Argentina's fifth President in less than two weeks is a veteran political leader of the populist Peronist party, which has dominated Argentine political life for decades. President Eduardo Duhalde is promising changes in Argentina's free market economic model, to end the country's financial crisis and restore prosperity to the South American nation. VOA's Bill Rodgers has this profile of the man who is set to govern Argentina until 2003.
A special joint session of Congress elected Mr. Duhalde to assume the presidency in the midst of a political and economic crisis that brought down two presidents in the span of less than two weeks. His election Tuesday was by an overwhelming majority.
Mr. Duhalde, a 60-year-old senator of the majority Peronist party, now faces the task of trying to restore confidence and a measure of prosperity, in a country suffering from a prolonged recession.
Born October 5, 1941, Mr. Duhalde joined the Peronist party and won his first local office in 1973, in his home province of Buenos Aires. Temporarily abandoning politics from 1976 to 1983, during Argentina's military dictatorship, he was elected to congress in 1987 and went on to become Argentina's Vice-President in 1989 under President Carlos Menem.
In 1991, he successfully ran for governor of Buenos Aires, and won a second term in 1995. As governor, he implemented a record number of public works projects, and presided over a budget deficit that ballooned from $4 billion in 1991 to almost $11 billion when he left office.
This spending record hurt him when he ran for President in 1999. He lost to moderate Fernando de la Rua, who headed a center-left coalition called the Alliance. After his resounding electoral defeat, Mr. Duhalde pledged to retire from politics but he came back to win a Senate seat in last October's elections.
In his acceptance speech Tuesday, Mr. Duhalde described himself as a traditional Peronist politician and harkened back to the party's populist legacy of more than 40 years ago - the era of founder and dictator, Juan Peron.
"I belong to a political movement that, through Juan Domingo Peron and Eva Peron, promoted social justice in Argentina and raised the banner of economic independence and political sovereignty," he said.
In that vein, Mr. Duhalde went on to promise to create the bases for a new economic model and criticized the free market system that he says has ruined Argentina.
"It is time to tell the truth: Argentina is bankrupt," he said. "This perverse economic model has wiped out everything. It made beggars of two million people and destroyed the middle class."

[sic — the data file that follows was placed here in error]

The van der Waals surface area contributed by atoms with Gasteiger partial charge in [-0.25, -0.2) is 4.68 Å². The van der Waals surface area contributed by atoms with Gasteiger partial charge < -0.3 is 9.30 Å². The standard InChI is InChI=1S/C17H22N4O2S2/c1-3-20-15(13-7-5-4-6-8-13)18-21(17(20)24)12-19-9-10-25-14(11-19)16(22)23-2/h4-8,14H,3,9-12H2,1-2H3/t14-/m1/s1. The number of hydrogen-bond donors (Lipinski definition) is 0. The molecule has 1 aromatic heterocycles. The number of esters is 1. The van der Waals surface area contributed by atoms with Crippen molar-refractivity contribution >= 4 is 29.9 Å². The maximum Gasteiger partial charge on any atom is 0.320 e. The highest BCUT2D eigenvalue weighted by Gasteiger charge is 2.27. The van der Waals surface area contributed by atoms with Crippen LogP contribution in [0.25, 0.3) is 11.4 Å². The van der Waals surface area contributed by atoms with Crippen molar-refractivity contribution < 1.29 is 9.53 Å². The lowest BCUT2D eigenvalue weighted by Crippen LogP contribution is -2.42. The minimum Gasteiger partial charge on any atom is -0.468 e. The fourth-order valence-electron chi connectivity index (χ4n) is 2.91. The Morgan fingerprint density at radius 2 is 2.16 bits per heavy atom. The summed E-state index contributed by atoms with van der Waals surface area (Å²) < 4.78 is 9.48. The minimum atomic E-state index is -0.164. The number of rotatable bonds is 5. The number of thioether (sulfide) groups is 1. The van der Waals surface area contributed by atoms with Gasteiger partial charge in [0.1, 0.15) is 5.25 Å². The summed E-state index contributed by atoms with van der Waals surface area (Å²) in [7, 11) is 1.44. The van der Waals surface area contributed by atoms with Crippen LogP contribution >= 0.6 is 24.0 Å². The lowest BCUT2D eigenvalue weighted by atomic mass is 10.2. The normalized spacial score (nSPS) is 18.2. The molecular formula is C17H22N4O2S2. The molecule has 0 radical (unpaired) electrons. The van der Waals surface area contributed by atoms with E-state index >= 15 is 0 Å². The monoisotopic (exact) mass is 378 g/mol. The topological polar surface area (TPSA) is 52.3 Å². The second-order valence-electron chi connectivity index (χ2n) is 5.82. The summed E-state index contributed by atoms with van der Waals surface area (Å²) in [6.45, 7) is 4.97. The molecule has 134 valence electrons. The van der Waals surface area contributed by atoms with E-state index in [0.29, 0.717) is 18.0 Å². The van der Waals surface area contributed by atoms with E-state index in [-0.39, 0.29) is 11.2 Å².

Mr. Duhalde takes over a nation that has been mired in a recession for nearly four years and is burdened by a huge $132 billion public debt. Its currency, the peso, has been pegged one-to-one to the U.S. dollar since 1991, but is now considered vulnerable to devaluation because Argentina does not have enough dollars to back it up.
Mr. Duhalde's words are likely to resonate among many in Argentina, which was once the most prosperous nation in Latin America. Many say they are frustrated that the privatization and free market policies of the previous decade have not produced results. Instead, unemployment and poverty have risen.
Buenos Aires municipal worker Miguel Angel Buljan is among those calling for change. He was outside the Congress building Tuesday to show support for Mr. Duhalde, as lawmakers convened to choose a new President.
"Duhalde's a leader and he's already shown this when he was governor of Buenos Aires province," he said. "I want him to change the economic model that has been place since the 1970s, and which has created this situation in Argentina."
It was Peronist President Carlos Menem, who governed the country for 10 years and left office in 1999, who implemented many of the free market policies that now seem to be falling out of favor. Mr. Duhalde broke with Mr. Menem over these policies as he unsuccessfully campaigned for President in 1999.
In coming days, Mr. Duhalde faces a daunting task. Former President De la Rua was driven out of office late last month by bloody riots and protests over his perceived failure to pull the country out of its crisis. The interim president chosen by Congress to succeed Mr. De la Rua resigned on Sunday just seven days in office because of the same perception that he was not up to the job.
Political analyst Rosendo Fraga tells VOA he believes Mr. Duhalde respresents the last chance to show that Argentina's traditional political parties can solve the country's problems.
"This is the last chance, and if they fail there will be a wholesale change in the political system similar to that of 1946 when Mr. Peron came to power," he said. However, Mr. Fraga did not think democracy itself is in any danger.
Another Argentine analyst, Paula Montoya, agrees, adding that the new president needs first to restore confidence in Argentina by demonstrating he is capable of being a leader.
"The thing is that he has to show at least, perhaps not immediately economic results because that's difficult, but he has to show some signals, and I think he's a smart person and knows that," said Mr. Montoya. "He has to show he has a good cabinet, with well known and respected cabinet ministers, and I think he will give that signal. I think we all had a lesson last week of what happens to a president that wants to do whatever he wants without respecting what people wanted, and he lasted just seven days."
It is a lesson that Mr. Duhalde is likely to heed as he begins to grapple with Argentina's problems, in the face of restive nation that has shown it will no longer tolerate failure.